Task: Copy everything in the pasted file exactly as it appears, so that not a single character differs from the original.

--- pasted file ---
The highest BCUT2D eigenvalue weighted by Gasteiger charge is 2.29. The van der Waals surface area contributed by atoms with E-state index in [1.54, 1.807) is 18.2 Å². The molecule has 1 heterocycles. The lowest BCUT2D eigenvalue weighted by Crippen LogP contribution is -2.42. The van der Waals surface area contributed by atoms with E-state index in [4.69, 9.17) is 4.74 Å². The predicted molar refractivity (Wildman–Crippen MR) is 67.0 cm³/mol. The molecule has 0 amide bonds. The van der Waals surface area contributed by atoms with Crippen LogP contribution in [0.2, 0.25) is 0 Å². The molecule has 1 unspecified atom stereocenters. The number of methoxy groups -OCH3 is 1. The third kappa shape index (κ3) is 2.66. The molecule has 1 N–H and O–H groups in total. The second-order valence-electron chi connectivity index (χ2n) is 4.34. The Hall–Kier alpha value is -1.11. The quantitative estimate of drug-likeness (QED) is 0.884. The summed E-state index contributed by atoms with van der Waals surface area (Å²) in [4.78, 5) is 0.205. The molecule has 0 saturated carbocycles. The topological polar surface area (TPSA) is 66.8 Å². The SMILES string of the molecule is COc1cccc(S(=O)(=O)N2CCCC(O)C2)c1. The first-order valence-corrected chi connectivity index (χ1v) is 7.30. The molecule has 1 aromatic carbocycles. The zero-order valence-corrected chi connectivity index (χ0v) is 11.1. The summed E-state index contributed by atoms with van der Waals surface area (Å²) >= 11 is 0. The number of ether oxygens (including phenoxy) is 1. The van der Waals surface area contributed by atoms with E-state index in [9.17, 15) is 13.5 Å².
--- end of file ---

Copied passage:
The highest BCUT2D eigenvalue weighted by Gasteiger charge is 2.29. The van der Waals surface area contributed by atoms with E-state index in [1.54, 1.807) is 18.2 Å². The molecule has 1 heterocycles. The lowest BCUT2D eigenvalue weighted by Crippen LogP contribution is -2.42. The van der Waals surface area contributed by atoms with E-state index in [4.69, 9.17) is 4.74 Å². The predicted molar refractivity (Wildman–Crippen MR) is 67.0 cm³/mol. The molecule has 0 amide bonds. The van der Waals surface area contributed by atoms with Crippen LogP contribution in [0.2, 0.25) is 0 Å². The molecule has 1 unspecified atom stereocenters. The number of methoxy groups -OCH3 is 1. The third kappa shape index (κ3) is 2.66. The molecule has 1 N–H and O–H groups in total. The second-order valence-electron chi connectivity index (χ2n) is 4.34. The Hall–Kier alpha value is -1.11. The quantitative estimate of drug-likeness (QED) is 0.884. The summed E-state index contributed by atoms with van der Waals surface area (Å²) in [4.78, 5) is 0.205. The molecule has 0 saturated carbocycles. The topological polar surface area (TPSA) is 66.8 Å². The SMILES string of the molecule is COc1cccc(S(=O)(=O)N2CCCC(O)C2)c1. The first-order valence-corrected chi connectivity index (χ1v) is 7.30. The molecule has 1 aromatic carbocycles. The zero-order valence-corrected chi connectivity index (χ0v) is 11.1. The summed E-state index contributed by atoms with van der Waals surface area (Å²) >= 11 is 0. The number of ether oxygens (including phenoxy) is 1. The van der Waals surface area contributed by atoms with E-state index in [9.17, 15) is 13.5 Å².